Kids don’t need much motivation to paint. And you don’t need that many art supplies to let them do so. What you do, need, however, are the correct supplies. There’s a sea of watercolors and paintbrushes and paper out there and, in an Amazon Prime-ordering world, there’s a good chance of selecting items that won’t lead to the best experience. That’s why we reached out to Lika Gitis, a professional artist and the owner of Sunflower Art Studios, a children’s art studio in Boulder, Colorado. Gitis spends her days teaching kids how to put paint to canvas and paper and was quick to tell us what should and shouldn’t be in a young painter’s artistic arsenal — all while keeping things affordable. Here, with Gitis’ advice, are the children’s painting supplies to have around your home.
Folk Art Acrylic Paint Set
“Acrylic paints are some of the most fun to work with for children,” says Gitis. “They can create textures with them and make new colors by mixing them.” This set of 18 vivid colors from Folk Art blend together simply, are non-toxic, and hold their color long after the project is done. One of the things that Gitis likes best is the easy-to-use plastic containers they come in, which she says makes it easy to put unused paint back in at the end of a session, something you cannot do with paint tubes.
NicPro 12PCS Paint Brush Set
There is no reason to spend a lot of money on paintbrushes for children. In fact Gitis recommends avoiding the more expensive ones made from natural hairs, their thinner bristles are much harder for kids to control and they don’t last as long as synthetic ones. This 12-piece set from NicPro is made from nylon and offers a wide array of shapes and styles of brushes. Gitis avoids letting younger kids use anything larger than half-an-inch since they are hard to manipulate and kids end up making a mess on the paper. Instead she recommends smaller brushes with rounded tips. These are great for detail work yet still get decent coverage.
Canson Montval Watercolor Pad
There are two things, per Gitis, that you should not scrimp on when buying painting supplies: the paint and paper. “It really will make the whole experience much less enjoyable if the paper is falling apart or the paints won’t work well,” she says. For larger projects, Gitis she loves this 15 x 20 inch pad from Canson. The paper is thick enough that it easily absorbs the paint and has just enough texture that kids can get really creative. She also recommends buying paper in pads because it’s easy to just tear off a sheet than buy a single stack.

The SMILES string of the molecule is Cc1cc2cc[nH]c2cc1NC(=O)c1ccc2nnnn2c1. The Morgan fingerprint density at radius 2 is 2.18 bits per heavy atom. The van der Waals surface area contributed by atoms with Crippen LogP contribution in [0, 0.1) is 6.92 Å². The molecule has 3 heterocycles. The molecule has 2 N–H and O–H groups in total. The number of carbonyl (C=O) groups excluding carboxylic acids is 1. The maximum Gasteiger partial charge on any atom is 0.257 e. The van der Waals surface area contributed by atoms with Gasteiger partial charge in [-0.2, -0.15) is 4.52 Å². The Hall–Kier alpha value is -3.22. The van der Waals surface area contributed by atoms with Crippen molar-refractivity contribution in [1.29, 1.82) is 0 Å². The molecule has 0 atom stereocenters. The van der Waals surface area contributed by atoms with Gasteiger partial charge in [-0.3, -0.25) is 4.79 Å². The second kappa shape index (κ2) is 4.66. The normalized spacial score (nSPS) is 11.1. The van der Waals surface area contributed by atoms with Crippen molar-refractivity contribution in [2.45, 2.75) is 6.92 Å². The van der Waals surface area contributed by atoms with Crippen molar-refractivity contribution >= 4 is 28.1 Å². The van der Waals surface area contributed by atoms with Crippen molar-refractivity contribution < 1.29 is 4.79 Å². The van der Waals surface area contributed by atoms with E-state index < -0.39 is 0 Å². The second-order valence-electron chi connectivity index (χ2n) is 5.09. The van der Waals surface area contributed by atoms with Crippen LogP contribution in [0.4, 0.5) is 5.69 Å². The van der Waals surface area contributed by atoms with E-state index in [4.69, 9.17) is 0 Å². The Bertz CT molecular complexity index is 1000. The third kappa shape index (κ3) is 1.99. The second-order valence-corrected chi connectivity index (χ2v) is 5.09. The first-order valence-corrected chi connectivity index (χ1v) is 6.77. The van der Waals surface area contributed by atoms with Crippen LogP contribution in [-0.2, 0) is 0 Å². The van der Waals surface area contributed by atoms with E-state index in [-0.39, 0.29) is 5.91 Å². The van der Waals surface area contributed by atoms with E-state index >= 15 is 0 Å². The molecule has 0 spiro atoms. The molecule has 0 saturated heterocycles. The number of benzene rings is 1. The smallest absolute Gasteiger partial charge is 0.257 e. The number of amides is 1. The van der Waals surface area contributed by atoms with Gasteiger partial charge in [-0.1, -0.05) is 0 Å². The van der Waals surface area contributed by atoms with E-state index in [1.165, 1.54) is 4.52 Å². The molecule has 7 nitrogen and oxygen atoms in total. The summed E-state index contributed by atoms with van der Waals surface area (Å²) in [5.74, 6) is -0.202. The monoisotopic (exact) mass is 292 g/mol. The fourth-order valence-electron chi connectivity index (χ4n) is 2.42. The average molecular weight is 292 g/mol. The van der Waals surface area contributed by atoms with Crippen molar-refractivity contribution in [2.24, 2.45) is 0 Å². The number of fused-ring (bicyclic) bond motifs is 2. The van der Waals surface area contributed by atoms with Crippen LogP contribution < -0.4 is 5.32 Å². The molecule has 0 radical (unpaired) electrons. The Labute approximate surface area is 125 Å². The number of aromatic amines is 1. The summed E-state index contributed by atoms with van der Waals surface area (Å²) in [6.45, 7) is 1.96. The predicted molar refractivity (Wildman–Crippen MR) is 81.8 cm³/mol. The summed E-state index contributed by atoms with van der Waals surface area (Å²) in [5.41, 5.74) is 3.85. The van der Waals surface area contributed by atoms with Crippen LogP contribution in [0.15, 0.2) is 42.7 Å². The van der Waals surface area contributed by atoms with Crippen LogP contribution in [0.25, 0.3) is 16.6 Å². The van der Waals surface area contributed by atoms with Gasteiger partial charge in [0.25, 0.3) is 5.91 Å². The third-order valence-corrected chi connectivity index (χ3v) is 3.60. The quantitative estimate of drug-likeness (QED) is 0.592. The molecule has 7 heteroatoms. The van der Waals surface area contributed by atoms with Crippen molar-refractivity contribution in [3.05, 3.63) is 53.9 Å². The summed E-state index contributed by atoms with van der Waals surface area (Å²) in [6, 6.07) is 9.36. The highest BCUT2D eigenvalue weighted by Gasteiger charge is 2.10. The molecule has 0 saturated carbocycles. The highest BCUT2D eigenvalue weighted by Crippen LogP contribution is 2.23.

Canson XL Series Watercolor Paper
For smaller projects, or practice, Gitis recommends using this 9 x 12 inch pad of paper. It has 30 sheets of paper that will work in multiple mediums at an economical price.
Sakura Cray-Pas Expressionist Oil Pastels
Pastels, per Gitis, are a great way to let your child really expand their art as they allow kids to bridge the gap between painting and drawing. This kit has 50 different vivid colors that easily blend together and are simple for any age of child to use.
Prang Half Pan Watercolor Set
You don’t want to go cheap on watercolors, as the colors are dull and the kits tend to fall apart. Instead, Gitis says, to look for those that are created for schools like this set by Prang. It comes in a solid case and has a great selection of colors. Plus, the semi-moist colors are bright, easy to use, and wash off easily. A simple hack that Gitis recommends? Use a water spray bottle moisten all the paints, that way kids don’t make a mess dipping with the water on their own. Sold in sets of six.
When you are painting you need containers for the mixing of paints and the depositing of dirty brushes. You can use old drink cups, sure. But if you’re looking for a recommendation, Gitis swears by these plastic jars since, which are durable, can be sealed up between uses, and are easy to clean out.
There is no reason for you to go out and buy your child an expensive palette to use to paint with. According to Gitis heavy weight paper plates do the job perfectly. There is more than enough space on these 9-inch plates to lie out several colors of paint and mix them easily. “Just don’t wash the paint off them at the end of the day, it will clog your pipes over time,” she says. “Instead, these biodegradable plates will break down quickly over time.”
US Art Supply Solana Table Easel
Until children hit 10 years old Gitis recommends letting them just paint on a table with a drop cloth beneath them. But, once they hit double digits, however, Gitis says you should invest in an easel so they can learn to paint vertically. This simple tabletop version offers you a storage drawer to keep brushes in, easily adjusts angles, and folds into a small package that makes storage simple. Plus, it’s affordable.
Artists Loft Canvas
When it comes time for your little painter to start working on canvas (Gitis recommends 8 and up for this transition) you want something that is stretched tight. Loose canvas’s are hard to paint on and can easily lead to frustration. This set of six 12 x 16 canvases offers them enough space to work, are stretched tight, and made of sturdy material.
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